(a) Education of Soldiers and community. (b) Military and civilian biochemical testing. (c) Evaluations.
(d) The Risk Reduction Program.
(e) The Employee Assistance Program.
(f) Community health programs (Fit to Win). (g) Annual awareness campaigns.
(3) The Adolescent Substance Abuse Counseling Service is also provided. Pre- vention and treatment services can assist military dependent adolescents who are experiencing alcohol and drug problems or exhibiting high-risk behaviors.
p. Education Center. The mission of the Education Center is to provide USARAK the support of the Army Continuing Education System by building professionalism, encouraging self-improvement, and serving each individual at his/her academic level of need. The center at JBER (384-0970) is located in Bldg 7, Room 250. The Center at Fort Wainwright (353-7486) is located in Bldg 2110.
(1) On-Post College Programs. On-Post courses/programs are available for Associate, Baccalaureate, and Graduate degrees. Central Texas College, Embry-Riddle Aeronautical University, University of Alaska Anchorage, and Wayland Baptist University provide the undergraduate courses. Graduate programs are offered through University of Alaska Anchorage, Embry-Riddle Aeronautical University, and Wayland Baptist University. Central Texas College and University of Alaska Anchorage provide college level instruction in Certification Programs.
(2) eArmyU. The US Army has created one of the most innovative programs of higher education in the world – Army University Access Online (known as eArmyU). eArmyU provides access to quality education for enlisted Soldiers across the globe, helping them further their professional and personal goals and providing the Army with top preparation for its forces. eArmyU supports the goal of transforming the military into an Objective Force capable of responding to the diverse and complex demands of the 21st century. Soldiers interested in participating in eArmyU should see their 1SG.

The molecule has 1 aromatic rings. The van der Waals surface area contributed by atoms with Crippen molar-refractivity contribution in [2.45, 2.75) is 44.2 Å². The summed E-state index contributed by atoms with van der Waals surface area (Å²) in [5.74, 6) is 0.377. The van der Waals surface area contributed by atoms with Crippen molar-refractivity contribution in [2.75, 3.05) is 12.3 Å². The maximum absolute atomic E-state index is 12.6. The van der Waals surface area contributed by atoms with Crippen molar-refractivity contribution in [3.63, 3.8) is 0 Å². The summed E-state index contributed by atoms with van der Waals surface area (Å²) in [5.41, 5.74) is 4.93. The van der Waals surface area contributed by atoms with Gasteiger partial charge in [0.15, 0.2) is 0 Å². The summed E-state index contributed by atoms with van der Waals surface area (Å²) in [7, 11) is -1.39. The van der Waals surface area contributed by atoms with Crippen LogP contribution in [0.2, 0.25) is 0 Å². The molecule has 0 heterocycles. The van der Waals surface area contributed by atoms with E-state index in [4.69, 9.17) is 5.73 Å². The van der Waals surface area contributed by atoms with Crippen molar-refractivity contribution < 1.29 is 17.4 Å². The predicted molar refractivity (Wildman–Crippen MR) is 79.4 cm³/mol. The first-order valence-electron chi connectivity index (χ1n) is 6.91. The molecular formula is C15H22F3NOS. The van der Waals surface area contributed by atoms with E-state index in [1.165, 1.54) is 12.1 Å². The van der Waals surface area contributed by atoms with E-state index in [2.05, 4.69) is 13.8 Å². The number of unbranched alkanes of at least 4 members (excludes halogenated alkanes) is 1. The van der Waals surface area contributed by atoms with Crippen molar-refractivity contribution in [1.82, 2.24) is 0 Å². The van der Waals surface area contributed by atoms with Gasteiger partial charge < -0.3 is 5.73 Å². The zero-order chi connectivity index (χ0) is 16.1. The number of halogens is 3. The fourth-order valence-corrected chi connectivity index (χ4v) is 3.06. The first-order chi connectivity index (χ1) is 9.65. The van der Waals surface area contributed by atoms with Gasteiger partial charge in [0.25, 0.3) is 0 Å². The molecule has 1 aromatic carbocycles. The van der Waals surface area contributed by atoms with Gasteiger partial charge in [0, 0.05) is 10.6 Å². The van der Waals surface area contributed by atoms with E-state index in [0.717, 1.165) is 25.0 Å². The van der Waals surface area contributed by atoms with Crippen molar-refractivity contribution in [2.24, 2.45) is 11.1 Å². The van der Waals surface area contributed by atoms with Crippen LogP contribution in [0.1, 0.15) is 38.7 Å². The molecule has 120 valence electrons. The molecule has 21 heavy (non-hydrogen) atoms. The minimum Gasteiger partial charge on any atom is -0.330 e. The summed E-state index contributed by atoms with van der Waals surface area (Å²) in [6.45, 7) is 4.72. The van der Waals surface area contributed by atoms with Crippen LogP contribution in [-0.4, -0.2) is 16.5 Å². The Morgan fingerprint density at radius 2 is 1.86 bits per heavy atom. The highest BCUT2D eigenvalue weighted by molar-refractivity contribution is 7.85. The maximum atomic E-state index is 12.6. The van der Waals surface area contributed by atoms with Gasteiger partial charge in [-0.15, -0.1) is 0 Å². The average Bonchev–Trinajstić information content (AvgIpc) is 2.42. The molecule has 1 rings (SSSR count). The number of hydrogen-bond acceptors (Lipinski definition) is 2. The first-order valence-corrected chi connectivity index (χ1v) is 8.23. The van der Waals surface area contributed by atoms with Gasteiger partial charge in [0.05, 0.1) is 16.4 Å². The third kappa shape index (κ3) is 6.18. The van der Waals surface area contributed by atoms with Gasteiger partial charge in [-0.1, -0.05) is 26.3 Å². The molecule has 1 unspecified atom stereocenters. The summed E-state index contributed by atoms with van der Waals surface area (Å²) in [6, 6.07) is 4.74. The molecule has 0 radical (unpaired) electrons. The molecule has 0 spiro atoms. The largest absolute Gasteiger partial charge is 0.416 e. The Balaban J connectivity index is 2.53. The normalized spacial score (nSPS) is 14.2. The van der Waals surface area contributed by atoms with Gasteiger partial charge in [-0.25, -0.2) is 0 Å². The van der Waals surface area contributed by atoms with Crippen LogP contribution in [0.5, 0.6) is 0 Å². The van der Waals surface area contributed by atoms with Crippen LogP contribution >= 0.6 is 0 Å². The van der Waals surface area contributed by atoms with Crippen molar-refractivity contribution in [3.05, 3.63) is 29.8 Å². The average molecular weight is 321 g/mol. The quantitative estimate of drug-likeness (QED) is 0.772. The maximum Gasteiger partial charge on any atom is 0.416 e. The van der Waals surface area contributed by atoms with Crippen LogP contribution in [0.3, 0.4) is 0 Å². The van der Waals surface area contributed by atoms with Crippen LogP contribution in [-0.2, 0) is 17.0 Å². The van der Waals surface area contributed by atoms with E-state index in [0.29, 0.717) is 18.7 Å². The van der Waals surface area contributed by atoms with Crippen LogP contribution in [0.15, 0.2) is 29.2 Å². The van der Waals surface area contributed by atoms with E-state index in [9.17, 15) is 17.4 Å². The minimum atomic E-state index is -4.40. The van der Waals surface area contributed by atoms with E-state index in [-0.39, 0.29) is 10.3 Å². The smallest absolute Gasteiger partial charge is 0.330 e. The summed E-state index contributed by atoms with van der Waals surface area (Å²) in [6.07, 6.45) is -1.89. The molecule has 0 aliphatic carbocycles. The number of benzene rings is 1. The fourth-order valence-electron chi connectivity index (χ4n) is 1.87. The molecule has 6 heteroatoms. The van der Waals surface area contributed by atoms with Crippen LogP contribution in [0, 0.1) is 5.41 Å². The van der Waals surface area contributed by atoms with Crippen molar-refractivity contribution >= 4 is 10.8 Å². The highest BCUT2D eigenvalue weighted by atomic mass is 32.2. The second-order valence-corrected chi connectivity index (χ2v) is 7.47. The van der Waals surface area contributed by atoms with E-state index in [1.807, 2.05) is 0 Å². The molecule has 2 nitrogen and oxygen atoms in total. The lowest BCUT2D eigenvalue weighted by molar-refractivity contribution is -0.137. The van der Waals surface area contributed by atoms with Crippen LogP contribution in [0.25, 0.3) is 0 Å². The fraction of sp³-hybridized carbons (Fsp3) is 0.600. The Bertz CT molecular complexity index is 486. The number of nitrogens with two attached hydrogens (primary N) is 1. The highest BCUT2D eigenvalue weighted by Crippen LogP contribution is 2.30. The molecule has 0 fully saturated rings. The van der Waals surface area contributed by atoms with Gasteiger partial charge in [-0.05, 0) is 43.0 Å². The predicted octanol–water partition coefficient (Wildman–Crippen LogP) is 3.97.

(3) Functional Academic Skills Training (FAST). FAST is the primary on-duty education program for military personnel who have deficiencies in basic communication skills. Instruction is provided to assist service members in developing reading, writing, speaking, listening, and computing skills. This is also an excellent course to help raise GT scores. See your 1SG for more information.
(4) English as a Second Language (ESL). ESL is designed to help non-English speaking Soldiers and their spouses improve their English language proficiency skills.
(5) Foreign Language Headstart Program (FLHP). Foreign language and cultural training classes are provided to service members and spouses departing for overseas. Languages include Spanish, German, Korean, Russian, Japanese, Portuguese, and Arabic.
(6) Continuing Education. The USARAK Education Center cooperates with the Moral Support Activities, the Family Life Center, and Army Community Services by providing non-credit courses in response to expressed needs. Courses may be hobby oriented, skill oriented, or self-improvement type courses.
(7) MOS Improvement Programs. These programs are MOS related and are oriented toward improving job performance (i.e., Logistics, Supply, PLL, Typing, and Military Correspondence Courses).
(8) Learning Centers. Learning centers are operated in the Main Education Center. Each learning center is equipped with audiovisual machines with study materials for professional development. Videotape machines offer programmed instruction to help students prepare for the GED and CLEP testing. Reading Machines are available for individual rapid reading instruction.